The Good: I love Evan Royster. He’s been one of my favorite running backs in college football for the past three years. Now that Jahvid Best and Toby “White Power” Gerhart are playing on Sundays, he’s probably my favorite. He’s got a big, powerful, Big (11, maybe 12 next year) Ten O-line to run behind and should be a force in the conference, and the nation, this year. They lost a lot of talent on defense, but I can’t imagine Linebacker U not reloading on linebackers, can you? Hopefully Joe Pa won’t have to answer questions every week about if and when he’ll retire, which should ease his role as a figurehead/marketing gimmick masquerading as a coach. Reporters should really just accept that Paterno is going to coach until he dies. Literally. His performance over the past few seasons has pretty much earned him a lifetime contract, so don’t be surprised if Paterno dies midseason in 2013.

The Bad: I don’t think Joe Pa has actually done any coaching in about 10 years. In that time they’ve played for a couple conference championships, made the BCS and were even in competition for the national championship game two years ago. So whoever’s actually been coaching the team is doing a pretty solid job. The Nittany Lions’ greatest challenge will be at QB. Judging from their spring game, they don’t have a guy who will make Penn Staters forget Daryll Clark anytime soon. The receiving corps is also a question mark. Last year, Clark would make plays for the offense in spite of his receivers. This year, there’s nobody that’s going to step up and do that for them.

The Last Word: If the Lions have to start giving Royster the ball 35 times a game, they’re in trouble. With Ohio State, Iowa and a resurgent Michigan looming, Penn State cannot afford to be subpar at quarterback. There’s no sign that they’ll be anything but. However, if their defense can bounce back and the running game can open up enough holes in the secondary, this team could be pretty good. I’ve got 50 bucks on them losing to Alabama in the second game of the season. That game will be their measuring stick, in the conference and in the nation. If they get destroyed, they’re basically done – Iowa and Ohio State are too good – but if they can keep it close or even cost me 50 green backs, they will be a force to be reckoned with.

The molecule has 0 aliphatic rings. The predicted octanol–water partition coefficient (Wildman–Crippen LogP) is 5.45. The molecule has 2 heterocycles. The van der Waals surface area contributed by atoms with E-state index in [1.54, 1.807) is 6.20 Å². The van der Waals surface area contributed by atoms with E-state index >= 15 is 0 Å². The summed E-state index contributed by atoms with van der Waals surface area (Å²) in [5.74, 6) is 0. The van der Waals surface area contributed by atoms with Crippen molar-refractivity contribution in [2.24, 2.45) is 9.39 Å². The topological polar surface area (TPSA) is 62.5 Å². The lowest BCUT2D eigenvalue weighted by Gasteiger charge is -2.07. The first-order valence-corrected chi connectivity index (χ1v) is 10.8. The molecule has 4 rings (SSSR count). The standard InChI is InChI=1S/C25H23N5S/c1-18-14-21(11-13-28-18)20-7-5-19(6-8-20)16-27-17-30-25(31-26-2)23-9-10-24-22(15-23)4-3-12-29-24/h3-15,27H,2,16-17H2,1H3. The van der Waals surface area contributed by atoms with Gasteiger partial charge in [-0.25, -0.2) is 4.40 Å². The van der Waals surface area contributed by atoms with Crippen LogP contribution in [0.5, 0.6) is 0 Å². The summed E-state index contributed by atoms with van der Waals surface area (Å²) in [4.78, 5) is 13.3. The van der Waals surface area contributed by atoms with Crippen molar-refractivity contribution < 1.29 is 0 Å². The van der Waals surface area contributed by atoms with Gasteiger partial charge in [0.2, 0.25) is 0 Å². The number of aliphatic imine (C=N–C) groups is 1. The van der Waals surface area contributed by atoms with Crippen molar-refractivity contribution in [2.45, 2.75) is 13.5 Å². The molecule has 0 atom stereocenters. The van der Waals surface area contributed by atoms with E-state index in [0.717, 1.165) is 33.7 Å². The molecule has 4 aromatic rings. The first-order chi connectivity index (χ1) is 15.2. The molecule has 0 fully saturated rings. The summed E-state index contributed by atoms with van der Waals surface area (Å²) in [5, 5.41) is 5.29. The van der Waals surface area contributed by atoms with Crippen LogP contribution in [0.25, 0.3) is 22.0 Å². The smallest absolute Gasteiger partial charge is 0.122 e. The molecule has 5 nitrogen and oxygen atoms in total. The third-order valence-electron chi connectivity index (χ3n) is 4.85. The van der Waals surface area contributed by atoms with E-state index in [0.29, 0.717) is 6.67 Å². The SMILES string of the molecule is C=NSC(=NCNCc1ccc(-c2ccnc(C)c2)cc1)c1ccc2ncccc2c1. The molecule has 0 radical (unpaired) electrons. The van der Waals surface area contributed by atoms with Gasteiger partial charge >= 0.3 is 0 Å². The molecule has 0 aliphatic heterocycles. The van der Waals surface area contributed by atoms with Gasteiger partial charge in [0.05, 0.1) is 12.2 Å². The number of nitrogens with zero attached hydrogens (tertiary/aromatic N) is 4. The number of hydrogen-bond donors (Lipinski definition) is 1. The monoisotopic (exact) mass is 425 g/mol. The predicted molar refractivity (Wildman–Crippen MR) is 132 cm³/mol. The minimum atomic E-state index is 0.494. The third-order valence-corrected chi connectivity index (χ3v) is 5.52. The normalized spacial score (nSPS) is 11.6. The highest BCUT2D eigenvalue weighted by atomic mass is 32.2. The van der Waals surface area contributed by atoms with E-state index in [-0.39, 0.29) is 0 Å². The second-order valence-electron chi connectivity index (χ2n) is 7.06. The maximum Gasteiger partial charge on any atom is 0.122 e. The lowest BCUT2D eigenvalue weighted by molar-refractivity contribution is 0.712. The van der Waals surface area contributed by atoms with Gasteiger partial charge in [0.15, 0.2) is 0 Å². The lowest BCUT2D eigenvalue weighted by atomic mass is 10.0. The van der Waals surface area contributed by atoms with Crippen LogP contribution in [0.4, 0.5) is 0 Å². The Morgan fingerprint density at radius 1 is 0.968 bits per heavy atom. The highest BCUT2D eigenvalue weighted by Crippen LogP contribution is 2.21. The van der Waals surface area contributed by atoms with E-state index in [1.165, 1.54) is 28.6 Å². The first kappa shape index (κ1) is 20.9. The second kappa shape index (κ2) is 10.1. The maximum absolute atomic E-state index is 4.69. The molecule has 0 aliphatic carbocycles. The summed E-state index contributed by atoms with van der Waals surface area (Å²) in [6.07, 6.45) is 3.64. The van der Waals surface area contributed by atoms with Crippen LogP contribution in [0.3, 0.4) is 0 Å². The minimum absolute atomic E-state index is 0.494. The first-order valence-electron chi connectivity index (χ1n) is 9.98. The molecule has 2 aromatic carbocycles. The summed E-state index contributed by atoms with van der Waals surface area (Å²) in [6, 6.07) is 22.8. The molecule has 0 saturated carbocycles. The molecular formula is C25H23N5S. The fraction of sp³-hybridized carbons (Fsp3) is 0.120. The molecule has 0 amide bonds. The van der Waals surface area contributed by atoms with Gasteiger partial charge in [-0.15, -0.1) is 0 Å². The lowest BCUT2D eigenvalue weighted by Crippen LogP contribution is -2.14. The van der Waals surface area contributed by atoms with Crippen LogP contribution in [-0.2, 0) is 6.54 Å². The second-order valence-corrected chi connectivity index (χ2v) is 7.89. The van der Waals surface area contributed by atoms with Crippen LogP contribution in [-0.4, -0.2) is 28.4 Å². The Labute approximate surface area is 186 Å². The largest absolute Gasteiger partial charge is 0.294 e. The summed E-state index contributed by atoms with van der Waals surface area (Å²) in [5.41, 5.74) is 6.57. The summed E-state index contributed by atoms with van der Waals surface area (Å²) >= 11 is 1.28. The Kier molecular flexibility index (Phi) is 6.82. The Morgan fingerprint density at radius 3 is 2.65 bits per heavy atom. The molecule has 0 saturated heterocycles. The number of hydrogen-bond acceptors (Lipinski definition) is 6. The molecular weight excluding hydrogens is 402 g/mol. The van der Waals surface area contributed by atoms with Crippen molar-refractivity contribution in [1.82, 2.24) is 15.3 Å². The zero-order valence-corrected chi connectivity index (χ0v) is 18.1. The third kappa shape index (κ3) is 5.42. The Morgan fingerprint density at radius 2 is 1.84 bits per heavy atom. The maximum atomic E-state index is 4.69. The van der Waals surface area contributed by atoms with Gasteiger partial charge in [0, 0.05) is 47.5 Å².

Final Record: 8-5

Where Will Lebron Land?

May 25, 2010 by SRG  
Filed under Basketball, NBA Basketball, SRG's Blog

Ever since the Cavaliers were eliminated from the playoffs, ESPN and their talking heads have been chiming away non stop as to where they think King James will play ball next season. For several years the Knicks have been preparing for this opportunity, but a dark horse has emerged as the leading contender to win the Lebron Sweepstakes the Chicago Bulls. Will the Annointd One be able to live in the shadow of Michael Jordan? Or will he be the one to step out of that shadow and lead the Bulls back to the Promised Land?

Champions League Final Preview!

May 22, 2010 by Sebastian Dumitru  
Filed under Other Sports, SRG's Blog

The last match of the European football season will be the most anticipated one: FC Bayern Munich will face off with Internazionale Milan in this year’s Champions League Final, played on Saturday at Santiago Bernabeu Stadium in Madrid, Spain. Both squads have won the most prestigious trophy in club competition multiple times (Bayern in 1974, 1975, 1976 and 2001, Inter in 1964 and 1965) and have enjoyed a season of terrific domestic success.

Inter, led by controversial manager Jose Mourinho, won their fifth consecutive Series A crown and 18th overall, finishing atop the table with 82 points. In addition, the Nerrazurri also claimed the ‘Coppa Italia’, the annual cup competition in Italy. In Champions League play, Inter boast the tournament’s best defense, having ceded only 3 goals against in their last 7 meetings. It was in the knockout stages where Inter truly began to flourish, frustrating Chelsea and CSKA Moscow before stifling Barcelona’s brilliant attacking unit in the semifinals.

Bayern, on the other hand, has had an improbable run after a rough start to the season. Managed by first-year Bayern coach Louis van Gaal, the team eventually bought into their new boss’ strategy and gradually improved. They secured yet another Bundesliga title (their 22nd overall) along with a ‘DFB-Pokal’, the German cup. Reinforced by new acquisition Arjen Robben, FCB also put their stamp on Champions League play, advancing past Fiorentina and Manchester United while beating the latter in an epic battle. It was Robben’s spectacular volley goal late in the second leg of the quarterfinal that allowed Bayern to advance on aggregate. Lyon was no match then for Munich’s potent attack in the semifinals.

The table is nicely set in Madrid, not only for a spectacular matchup between these two titanic clubs, but for history to be re-written. The winner will be assured their first ‘Triple’ in club history. No german or italian team has ever won the coveted combination of two national titles along with the Champions League. Either Mourinho or van Gaal will also join the elite club of coaches who have guided two different teams to ultimate glory in the most illustrious of club competitions.

Amir Khan: Boxing’s Next Superstar?

May 21, 2010 by SRG  
Filed under Boxing/MMA, SRG's Blog

It sure seemed like the mainstream sports media made a really big deal out of Amir Khan last weekend when he dominated Paulie Malignaggi. Maybe it was because the fight marked his US boxing debut, or maybe it was the fact he now has superstar trainer Freddie Roach in his corner. Either way, the powers that be seem to be looking forward to a day when the biggest names in boxing are no longer Mayweather or Pacquiao.